The first two launches of NASA astronauts by Elon Musk’s rocket company, SpaceX, worked like a charm.
The third worked like a charm too — a string of successes over the past year that is making human spaceflight look routine, as NASA and Musk’s company intend it to.
At 5:49 a.m. Eastern on Friday, a SpaceX Falcon 9 rocket carrying a Crew Dragon capsule with four astronauts aboard lifted off from Kennedy Space Center in Florida. The countdown had proceeded smoothly through the early morning and even ran ahead of schedule at times.
At a news conference after the launch, Musk said that the launching of people on SpaceX rockets remained “very, very intense.” He added: “I suppose it does get a little bit easier. But it’s still extremely intense.”
NASA’s acting administrator, Steve Jurczyk, said the capability SpaceX had added to NASA would be important for accelerating science research and technology development in space.
“It really is important for getting a regular cadence of crew to the station and back,” he said.
The mission, Crew-2, is taking the astronauts — Shane Kimbrough and Megan McArthur of NASA; Akihiko Hoshide of JAXA, the Japanese space agency; and Thomas Pesquet of the European Space Agency — to the International Space Station.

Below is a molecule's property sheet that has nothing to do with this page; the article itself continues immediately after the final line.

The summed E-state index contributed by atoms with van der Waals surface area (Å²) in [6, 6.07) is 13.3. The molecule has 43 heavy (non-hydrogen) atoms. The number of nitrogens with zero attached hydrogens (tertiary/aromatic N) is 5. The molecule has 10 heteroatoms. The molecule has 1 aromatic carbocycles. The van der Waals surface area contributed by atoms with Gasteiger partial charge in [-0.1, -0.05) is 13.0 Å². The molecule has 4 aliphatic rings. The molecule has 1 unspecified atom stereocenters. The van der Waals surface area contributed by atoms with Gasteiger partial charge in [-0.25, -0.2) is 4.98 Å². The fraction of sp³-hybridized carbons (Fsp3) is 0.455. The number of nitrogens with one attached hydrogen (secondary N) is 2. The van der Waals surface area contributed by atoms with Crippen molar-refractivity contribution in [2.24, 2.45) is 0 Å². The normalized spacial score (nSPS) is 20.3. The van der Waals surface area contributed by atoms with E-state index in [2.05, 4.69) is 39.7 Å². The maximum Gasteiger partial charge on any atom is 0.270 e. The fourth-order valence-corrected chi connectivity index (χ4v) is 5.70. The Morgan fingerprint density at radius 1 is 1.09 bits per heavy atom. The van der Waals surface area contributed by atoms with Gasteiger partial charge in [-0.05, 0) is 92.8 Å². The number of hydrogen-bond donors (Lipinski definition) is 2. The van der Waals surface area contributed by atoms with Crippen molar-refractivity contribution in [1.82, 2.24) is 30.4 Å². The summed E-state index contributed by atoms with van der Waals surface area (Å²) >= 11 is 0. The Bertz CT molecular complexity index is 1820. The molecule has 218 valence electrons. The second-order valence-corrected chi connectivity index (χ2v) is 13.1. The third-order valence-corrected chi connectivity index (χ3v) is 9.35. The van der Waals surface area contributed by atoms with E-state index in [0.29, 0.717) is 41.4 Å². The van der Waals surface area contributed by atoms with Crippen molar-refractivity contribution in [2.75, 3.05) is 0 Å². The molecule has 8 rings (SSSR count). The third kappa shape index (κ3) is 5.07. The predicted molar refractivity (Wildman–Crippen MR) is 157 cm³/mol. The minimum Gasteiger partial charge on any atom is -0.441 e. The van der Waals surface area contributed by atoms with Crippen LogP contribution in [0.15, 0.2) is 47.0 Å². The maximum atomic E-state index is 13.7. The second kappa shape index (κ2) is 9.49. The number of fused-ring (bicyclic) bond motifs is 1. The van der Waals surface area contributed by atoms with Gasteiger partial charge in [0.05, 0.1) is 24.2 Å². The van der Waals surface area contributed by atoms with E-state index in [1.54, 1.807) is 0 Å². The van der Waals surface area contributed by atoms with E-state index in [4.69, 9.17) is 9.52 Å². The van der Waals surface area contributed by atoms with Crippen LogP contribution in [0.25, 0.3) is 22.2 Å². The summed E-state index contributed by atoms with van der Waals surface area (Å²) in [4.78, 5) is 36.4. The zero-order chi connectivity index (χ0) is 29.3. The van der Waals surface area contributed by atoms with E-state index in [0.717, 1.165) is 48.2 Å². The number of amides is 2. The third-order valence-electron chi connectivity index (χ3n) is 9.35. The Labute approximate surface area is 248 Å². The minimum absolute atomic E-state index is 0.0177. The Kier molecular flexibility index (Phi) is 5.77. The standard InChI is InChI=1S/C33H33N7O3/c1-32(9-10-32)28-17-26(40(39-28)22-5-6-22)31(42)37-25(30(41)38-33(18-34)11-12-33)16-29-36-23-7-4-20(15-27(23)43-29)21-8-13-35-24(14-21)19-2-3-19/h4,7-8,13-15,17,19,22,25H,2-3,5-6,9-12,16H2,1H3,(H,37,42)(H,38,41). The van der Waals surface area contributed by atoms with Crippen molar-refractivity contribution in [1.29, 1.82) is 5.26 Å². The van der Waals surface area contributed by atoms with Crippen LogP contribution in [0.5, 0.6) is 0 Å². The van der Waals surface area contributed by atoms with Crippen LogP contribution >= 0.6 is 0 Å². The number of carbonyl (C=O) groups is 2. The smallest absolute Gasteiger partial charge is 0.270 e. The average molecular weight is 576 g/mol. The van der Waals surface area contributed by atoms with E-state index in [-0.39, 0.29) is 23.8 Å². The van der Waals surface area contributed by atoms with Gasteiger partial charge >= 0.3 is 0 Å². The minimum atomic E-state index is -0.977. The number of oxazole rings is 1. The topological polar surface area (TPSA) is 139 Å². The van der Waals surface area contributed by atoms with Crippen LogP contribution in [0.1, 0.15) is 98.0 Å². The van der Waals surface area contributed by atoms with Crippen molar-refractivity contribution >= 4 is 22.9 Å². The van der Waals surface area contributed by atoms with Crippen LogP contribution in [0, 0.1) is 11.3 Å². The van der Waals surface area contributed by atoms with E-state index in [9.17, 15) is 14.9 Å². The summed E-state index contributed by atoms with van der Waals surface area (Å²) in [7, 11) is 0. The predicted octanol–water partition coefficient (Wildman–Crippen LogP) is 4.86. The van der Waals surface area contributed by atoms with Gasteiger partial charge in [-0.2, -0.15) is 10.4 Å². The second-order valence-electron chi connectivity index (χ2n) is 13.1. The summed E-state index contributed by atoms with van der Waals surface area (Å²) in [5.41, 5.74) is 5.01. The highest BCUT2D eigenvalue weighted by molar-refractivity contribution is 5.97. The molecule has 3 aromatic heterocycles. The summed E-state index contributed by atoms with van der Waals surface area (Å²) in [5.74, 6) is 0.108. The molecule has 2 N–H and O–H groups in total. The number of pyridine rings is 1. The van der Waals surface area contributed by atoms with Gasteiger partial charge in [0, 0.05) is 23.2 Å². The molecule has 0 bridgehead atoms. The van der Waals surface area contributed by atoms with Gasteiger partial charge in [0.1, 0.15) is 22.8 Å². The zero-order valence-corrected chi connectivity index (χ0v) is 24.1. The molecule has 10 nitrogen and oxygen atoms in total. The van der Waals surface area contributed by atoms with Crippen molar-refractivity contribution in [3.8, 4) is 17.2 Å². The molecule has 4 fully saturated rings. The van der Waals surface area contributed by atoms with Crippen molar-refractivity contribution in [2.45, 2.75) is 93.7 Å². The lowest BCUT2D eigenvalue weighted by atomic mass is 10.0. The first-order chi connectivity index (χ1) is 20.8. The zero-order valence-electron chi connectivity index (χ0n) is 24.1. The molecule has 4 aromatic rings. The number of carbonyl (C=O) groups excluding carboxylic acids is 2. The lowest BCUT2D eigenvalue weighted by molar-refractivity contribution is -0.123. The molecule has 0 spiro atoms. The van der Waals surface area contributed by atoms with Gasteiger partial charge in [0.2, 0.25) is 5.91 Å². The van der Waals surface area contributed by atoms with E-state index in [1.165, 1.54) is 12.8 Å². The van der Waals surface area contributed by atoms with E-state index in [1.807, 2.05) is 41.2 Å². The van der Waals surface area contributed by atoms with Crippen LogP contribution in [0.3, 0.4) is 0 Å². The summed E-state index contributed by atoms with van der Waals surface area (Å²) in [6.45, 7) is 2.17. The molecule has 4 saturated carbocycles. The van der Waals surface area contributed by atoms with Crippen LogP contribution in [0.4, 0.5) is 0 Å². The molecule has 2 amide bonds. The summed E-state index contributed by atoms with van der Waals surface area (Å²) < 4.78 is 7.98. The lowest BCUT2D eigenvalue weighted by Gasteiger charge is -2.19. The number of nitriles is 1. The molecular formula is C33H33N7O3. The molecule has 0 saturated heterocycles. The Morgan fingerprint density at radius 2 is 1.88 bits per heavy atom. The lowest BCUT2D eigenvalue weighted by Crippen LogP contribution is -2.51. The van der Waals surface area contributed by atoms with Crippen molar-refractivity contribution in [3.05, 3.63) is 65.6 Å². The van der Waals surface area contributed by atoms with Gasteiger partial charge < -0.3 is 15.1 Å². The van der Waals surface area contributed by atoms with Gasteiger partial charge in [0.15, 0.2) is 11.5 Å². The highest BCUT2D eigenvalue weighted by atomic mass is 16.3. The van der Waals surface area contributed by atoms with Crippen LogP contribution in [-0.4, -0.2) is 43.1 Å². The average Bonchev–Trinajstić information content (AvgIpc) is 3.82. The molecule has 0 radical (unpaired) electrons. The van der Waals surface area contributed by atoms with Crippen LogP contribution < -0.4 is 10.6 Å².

As with most SpaceX launches, the booster stage of the Falcon 9 rocket landed safely, on a floating platform in the Atlantic, so it can be launched again.
During their 23-some hours in flight, the astronauts were to change out of their spacesuits, eat a meal or two, rest and provide updates to mission control.
Docking at the space station was scheduled for Saturday morning. It would then take a couple of hours of checking to make sure there are no air leaks before the hatches open and the Crew-2 astronauts disembark.
The four astronauts will be living in orbit for six months, conducting science experiments and maintaining the space station. One large task for the astronauts in the coming months is the installation of new solar arrays on the space station.
Crew-2 is a continuation of a successful effort by NASA to turn over to the private sector the business of taking people to low-Earth orbit.
SpaceX conducted a demonstration mission with two NASA astronauts, Bob Behnken and Doug Hurley, a year ago. The capsule, named Endeavour, and the two men then splashed down in the Atlantic Ocean in August.
In November, SpaceX launched what NASA called the first routine operational mission, Crew-1, four astronauts onboard. Those astronauts, still aboard the station, are scheduled to return to Earth next week.
Today’s launch was the second operational mission. The Crew-2 astronauts are traveling in the same Endeavour capsule used for the demonstration last year. The Falcon 9 rocket booster on Friday’s launch was also used. It had previously launched the Crew-1 mission.
The trouble-free launch of the Crew-2 mission comes as there is some turbulence about the future of the space station. In recent days, Russian officials have said they are considering ending their participation with the International Space Station in 2025, which is when operations are currently set to end.